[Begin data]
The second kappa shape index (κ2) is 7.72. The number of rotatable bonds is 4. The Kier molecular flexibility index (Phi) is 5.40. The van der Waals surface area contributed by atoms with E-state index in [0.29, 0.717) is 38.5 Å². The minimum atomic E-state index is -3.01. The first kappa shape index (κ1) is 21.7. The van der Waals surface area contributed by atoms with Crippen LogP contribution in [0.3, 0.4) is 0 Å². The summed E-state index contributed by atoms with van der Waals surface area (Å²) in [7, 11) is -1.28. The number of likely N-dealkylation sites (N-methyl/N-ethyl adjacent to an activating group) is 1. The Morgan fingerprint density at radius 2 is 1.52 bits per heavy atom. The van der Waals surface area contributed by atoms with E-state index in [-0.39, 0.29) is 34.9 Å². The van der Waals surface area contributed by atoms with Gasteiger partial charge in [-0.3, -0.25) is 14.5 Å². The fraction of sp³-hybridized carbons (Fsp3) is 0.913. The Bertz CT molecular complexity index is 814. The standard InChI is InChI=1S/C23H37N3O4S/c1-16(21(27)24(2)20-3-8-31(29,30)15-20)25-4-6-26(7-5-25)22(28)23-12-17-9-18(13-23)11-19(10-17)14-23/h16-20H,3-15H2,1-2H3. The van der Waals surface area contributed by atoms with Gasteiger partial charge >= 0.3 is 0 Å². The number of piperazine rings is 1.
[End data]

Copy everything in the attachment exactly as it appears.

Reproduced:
The second kappa shape index (κ2) is 7.72. The number of rotatable bonds is 4. The Kier molecular flexibility index (Phi) is 5.40. The van der Waals surface area contributed by atoms with E-state index in [0.29, 0.717) is 38.5 Å². The minimum atomic E-state index is -3.01. The first kappa shape index (κ1) is 21.7. The van der Waals surface area contributed by atoms with Crippen LogP contribution in [0.3, 0.4) is 0 Å². The summed E-state index contributed by atoms with van der Waals surface area (Å²) in [7, 11) is -1.28. The number of likely N-dealkylation sites (N-methyl/N-ethyl adjacent to an activating group) is 1. The Morgan fingerprint density at radius 2 is 1.52 bits per heavy atom. The van der Waals surface area contributed by atoms with E-state index in [-0.39, 0.29) is 34.9 Å². The van der Waals surface area contributed by atoms with Gasteiger partial charge in [-0.3, -0.25) is 14.5 Å². The fraction of sp³-hybridized carbons (Fsp3) is 0.913. The Bertz CT molecular complexity index is 814. The standard InChI is InChI=1S/C23H37N3O4S/c1-16(21(27)24(2)20-3-8-31(29,30)15-20)25-4-6-26(7-5-25)22(28)23-12-17-9-18(13-23)11-19(10-17)14-23/h16-20H,3-15H2,1-2H3. The van der Waals surface area contributed by atoms with Gasteiger partial charge >= 0.3 is 0 Å². The number of piperazine rings is 1.